(From Norman & Saxon, and good luck finding a copy at this point.)
I am informed that this was actually a satirical poem.
…Dammit, I still think that you could get away with this trick. Once.
It’s apparently freaking the right sort of people out.
Let me show you the following quotes from this USA Today article by Michael Wolff on the Koch brothers’ rumored desire to buy them some print newspapers. See if you can spot the internal contradictions: all bolding mine.
Last week, The Mackinac Center for Public Policy released a report chronicling the rate of cigarette smuggling in the United States, revealing what retailers in New York have long known: state-to-state smuggling has become a big problem. This especially true for higher taxed states like New York, which boasts both the highest state excise taxes in the country ($4.35 per pack) and the highest rate of smuggling (with 60.9% of all New York’s cigarettes entering the state illegally).
Do you know what the real problem is, with our modern Left? It’s not their anti-science crazies*, or their general blind spot when it comes to anti-Semitism, or even the way that some of them tend to project the voices in their heads into our mouths. No, the real problem is that most of ’em don’t seem to recognize that history started prior to the mid-Nineties. Because anybody could have told New York what happens when you combine high excise taxes and unsecured borders. Take it away, Rudyard Kipling and Michael Longcor: (more…)
“Brown Bess,” by Rudyard Kipling
The Army Musket — 1700-1815
IN the days of lace-ruffles, perukes and brocade
Brown Bess was a partner whom none could despise–
An out-spoken, flinty-lipped, brazen-faced jade,
With a habit of looking men straight in the eyes–
At Blenhein and Ramillies fops would confess
They were pierced to the heart by the charms of Brown Bess.
Though her sight was not long and her weight was not small,
Yet her actions were winning, her language was clear;
And everyone bowed as she opened the ball
On the arm of some high-gaitered, grim grenadier.
Half Europe admitted the striking success
Of the dances and routs that were given by Brown Bess.
Or, the President embraces his inner Victorian British Imperialist.
“Humanitarian imperialism” is the phrase Mickey’s come up with to describe Whatever The Heck It Is We’re Doing These Days In Eurasia, and it’s a good one. It’s also one that implies a constant, low-level state of war that goes a good deal beyond the one that we’re in now; and I should make a distinction here between the Bush and the (unstated) Obama Doctrines. The Bush Doctrine assumed that, under the right conditions, a long-term war could be over: “as they stand up we will stand down,” and all that. The Obama Doctrine – as described by Mickey – assumes that war will be what he called ‘routinized’ – and accepted, as part of the cost of doing what is pretty explicitly Imperial business. And by Imperial Mickey explicitly means something very, very Victorian, which is ironic on a variety of levels.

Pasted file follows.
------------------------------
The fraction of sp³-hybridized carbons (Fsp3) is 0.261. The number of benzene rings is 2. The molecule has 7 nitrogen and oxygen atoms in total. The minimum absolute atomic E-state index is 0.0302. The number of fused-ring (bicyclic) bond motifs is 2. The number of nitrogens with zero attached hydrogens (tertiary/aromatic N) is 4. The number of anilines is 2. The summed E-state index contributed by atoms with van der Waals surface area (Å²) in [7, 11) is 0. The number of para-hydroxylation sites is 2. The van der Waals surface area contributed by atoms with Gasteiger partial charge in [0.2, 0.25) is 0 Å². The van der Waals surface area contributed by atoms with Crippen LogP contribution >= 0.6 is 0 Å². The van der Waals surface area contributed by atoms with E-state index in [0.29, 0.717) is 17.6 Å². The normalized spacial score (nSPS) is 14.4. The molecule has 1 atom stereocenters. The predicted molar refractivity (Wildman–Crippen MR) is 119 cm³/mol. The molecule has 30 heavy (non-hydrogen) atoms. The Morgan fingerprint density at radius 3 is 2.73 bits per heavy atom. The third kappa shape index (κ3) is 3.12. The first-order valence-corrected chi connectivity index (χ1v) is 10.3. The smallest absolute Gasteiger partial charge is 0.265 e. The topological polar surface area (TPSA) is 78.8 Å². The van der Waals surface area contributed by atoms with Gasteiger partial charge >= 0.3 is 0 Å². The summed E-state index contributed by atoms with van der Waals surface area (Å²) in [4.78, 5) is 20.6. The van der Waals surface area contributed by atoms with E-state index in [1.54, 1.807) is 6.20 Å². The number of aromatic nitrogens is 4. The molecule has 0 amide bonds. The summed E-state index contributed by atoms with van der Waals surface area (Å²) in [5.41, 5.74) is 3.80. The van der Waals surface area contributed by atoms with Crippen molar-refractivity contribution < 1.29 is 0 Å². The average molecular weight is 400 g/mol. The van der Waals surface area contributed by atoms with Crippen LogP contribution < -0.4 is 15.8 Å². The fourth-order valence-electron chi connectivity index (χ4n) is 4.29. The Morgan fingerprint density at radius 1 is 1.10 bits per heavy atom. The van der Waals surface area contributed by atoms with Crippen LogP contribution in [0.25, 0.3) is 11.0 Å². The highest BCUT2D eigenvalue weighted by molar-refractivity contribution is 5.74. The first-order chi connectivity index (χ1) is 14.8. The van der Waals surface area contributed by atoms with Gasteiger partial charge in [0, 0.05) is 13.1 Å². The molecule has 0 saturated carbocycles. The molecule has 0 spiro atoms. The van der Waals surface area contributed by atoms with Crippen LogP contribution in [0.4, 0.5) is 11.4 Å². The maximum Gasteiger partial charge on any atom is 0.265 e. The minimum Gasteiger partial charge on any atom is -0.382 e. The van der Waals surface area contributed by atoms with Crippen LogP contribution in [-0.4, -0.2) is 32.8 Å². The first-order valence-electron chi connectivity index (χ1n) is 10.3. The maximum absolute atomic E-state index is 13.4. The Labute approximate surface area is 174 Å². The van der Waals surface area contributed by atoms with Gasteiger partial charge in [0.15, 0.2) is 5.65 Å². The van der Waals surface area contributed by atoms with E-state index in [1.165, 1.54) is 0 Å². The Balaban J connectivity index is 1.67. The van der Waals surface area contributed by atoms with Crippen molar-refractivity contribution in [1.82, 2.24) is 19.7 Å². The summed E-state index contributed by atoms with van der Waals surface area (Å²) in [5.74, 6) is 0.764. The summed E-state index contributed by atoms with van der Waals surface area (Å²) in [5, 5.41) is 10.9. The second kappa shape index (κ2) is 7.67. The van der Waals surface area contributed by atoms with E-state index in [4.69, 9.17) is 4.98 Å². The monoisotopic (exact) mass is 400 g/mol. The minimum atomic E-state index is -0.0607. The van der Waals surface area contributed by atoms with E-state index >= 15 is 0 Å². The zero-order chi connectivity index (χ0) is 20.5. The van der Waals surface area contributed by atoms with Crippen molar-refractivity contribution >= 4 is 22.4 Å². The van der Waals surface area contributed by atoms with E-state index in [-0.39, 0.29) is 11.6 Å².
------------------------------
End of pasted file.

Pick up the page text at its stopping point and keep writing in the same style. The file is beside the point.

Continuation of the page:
Mickey is practically unique among Democratic pundits for being willing to actually give his honest opinion about things like this:
I’m not sure whether humanitarian imperialism is a good or bad thing. The world might be a distinctly better place overall if the U.N. could overthrow every dictatorship the Security Council could muster a majority to overthrow. But the accompanying routinization of war is at least troubling, no?
My major (practical) problem with Humanitarian Imperialism? I trust only about half of our political class to not utterly mess up such a thing from the get-go, and unfortunately it’s not the half that’s currently in charge of the executive branch. But since my opinion on that is apparently irrelevant for the next two to six years, we might as do it properly. Now, I know that my readers are mostly conservative and/or Republicans, which means that they can be expected to have at least a nodding familiarity with the classics of Western literature. For those who are neither, well: allow me to acquaint them with who is apparently the true author of Obama’s current “foreign policy.” Take it away, Rudyard Kipling:
Take up the White Man’s burden–
Send forth the best ye breed–
Go bind your sons to exile
To serve your captives’ need;
To wait in heavy harness,
On fluttered folk and wild–
Your new-caught, sullen peoples,
Half-devil and half-child. (more…)